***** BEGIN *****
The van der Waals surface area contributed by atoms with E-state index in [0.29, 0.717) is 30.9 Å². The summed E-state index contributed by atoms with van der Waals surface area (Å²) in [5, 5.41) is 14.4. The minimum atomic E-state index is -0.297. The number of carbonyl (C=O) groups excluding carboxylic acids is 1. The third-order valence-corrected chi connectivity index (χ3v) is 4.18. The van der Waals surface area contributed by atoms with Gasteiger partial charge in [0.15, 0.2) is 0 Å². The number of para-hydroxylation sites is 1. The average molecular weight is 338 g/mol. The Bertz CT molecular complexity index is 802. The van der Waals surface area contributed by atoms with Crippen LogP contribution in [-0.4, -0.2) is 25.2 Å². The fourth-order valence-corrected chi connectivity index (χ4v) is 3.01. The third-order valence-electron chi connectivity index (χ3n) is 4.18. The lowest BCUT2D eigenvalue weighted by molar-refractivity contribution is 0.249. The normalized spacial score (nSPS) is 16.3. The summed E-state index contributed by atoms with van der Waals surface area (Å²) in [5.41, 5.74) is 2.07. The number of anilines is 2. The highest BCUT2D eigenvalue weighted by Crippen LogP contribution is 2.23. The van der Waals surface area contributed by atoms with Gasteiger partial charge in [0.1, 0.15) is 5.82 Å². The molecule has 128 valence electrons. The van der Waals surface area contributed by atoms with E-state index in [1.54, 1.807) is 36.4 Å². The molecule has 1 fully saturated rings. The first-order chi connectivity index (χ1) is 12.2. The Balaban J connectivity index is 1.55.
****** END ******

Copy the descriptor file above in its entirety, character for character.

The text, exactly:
The van der Waals surface area contributed by atoms with E-state index in [0.29, 0.717) is 30.9 Å². The summed E-state index contributed by atoms with van der Waals surface area (Å²) in [5, 5.41) is 14.4. The minimum atomic E-state index is -0.297. The number of carbonyl (C=O) groups excluding carboxylic acids is 1. The third-order valence-corrected chi connectivity index (χ3v) is 4.18. The van der Waals surface area contributed by atoms with Gasteiger partial charge in [0.15, 0.2) is 0 Å². The number of para-hydroxylation sites is 1. The average molecular weight is 338 g/mol. The Bertz CT molecular complexity index is 802. The van der Waals surface area contributed by atoms with Crippen LogP contribution in [-0.4, -0.2) is 25.2 Å². The fourth-order valence-corrected chi connectivity index (χ4v) is 3.01. The third-order valence-electron chi connectivity index (χ3n) is 4.18. The lowest BCUT2D eigenvalue weighted by molar-refractivity contribution is 0.249. The normalized spacial score (nSPS) is 16.3. The summed E-state index contributed by atoms with van der Waals surface area (Å²) in [5.41, 5.74) is 2.07. The number of anilines is 2. The highest BCUT2D eigenvalue weighted by Crippen LogP contribution is 2.23. The van der Waals surface area contributed by atoms with Gasteiger partial charge in [0.1, 0.15) is 5.82 Å². The molecule has 128 valence electrons. The van der Waals surface area contributed by atoms with E-state index in [1.54, 1.807) is 36.4 Å². The molecule has 1 fully saturated rings. The first-order chi connectivity index (χ1) is 12.2. The Balaban J connectivity index is 1.55.